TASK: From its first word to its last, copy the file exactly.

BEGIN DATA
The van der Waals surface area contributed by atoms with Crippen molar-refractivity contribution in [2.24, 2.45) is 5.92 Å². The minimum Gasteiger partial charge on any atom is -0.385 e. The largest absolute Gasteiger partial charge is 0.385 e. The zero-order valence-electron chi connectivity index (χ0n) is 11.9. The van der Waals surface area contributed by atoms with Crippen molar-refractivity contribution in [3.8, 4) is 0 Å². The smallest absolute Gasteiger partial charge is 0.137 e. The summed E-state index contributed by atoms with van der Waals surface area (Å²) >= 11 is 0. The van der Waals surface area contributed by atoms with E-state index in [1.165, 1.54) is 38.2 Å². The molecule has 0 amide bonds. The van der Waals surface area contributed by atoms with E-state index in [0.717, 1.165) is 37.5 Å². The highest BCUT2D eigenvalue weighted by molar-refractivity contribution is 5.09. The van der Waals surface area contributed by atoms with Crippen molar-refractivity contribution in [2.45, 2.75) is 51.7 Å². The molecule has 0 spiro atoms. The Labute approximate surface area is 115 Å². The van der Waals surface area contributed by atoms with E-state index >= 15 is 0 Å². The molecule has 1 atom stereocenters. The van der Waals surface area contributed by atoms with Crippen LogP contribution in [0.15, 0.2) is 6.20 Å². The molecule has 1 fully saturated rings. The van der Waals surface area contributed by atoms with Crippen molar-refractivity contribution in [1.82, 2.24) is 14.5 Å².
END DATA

The van der Waals surface area contributed by atoms with Crippen molar-refractivity contribution in [2.24, 2.45) is 5.92 Å². The minimum Gasteiger partial charge on any atom is -0.385 e. The largest absolute Gasteiger partial charge is 0.385 e. The zero-order valence-electron chi connectivity index (χ0n) is 11.9. The van der Waals surface area contributed by atoms with Crippen molar-refractivity contribution in [3.8, 4) is 0 Å². The smallest absolute Gasteiger partial charge is 0.137 e. The summed E-state index contributed by atoms with van der Waals surface area (Å²) >= 11 is 0. The van der Waals surface area contributed by atoms with E-state index in [1.165, 1.54) is 38.2 Å². The molecule has 0 amide bonds. The van der Waals surface area contributed by atoms with E-state index in [0.717, 1.165) is 37.5 Å². The highest BCUT2D eigenvalue weighted by molar-refractivity contribution is 5.09. The van der Waals surface area contributed by atoms with Crippen molar-refractivity contribution in [2.45, 2.75) is 51.7 Å². The molecule has 0 spiro atoms. The Labute approximate surface area is 115 Å². The van der Waals surface area contributed by atoms with E-state index >= 15 is 0 Å². The molecule has 1 atom stereocenters. The van der Waals surface area contributed by atoms with Crippen LogP contribution in [0.15, 0.2) is 6.20 Å². The molecule has 1 fully saturated rings. The van der Waals surface area contributed by atoms with Crippen molar-refractivity contribution in [1.82, 2.24) is 14.5 Å².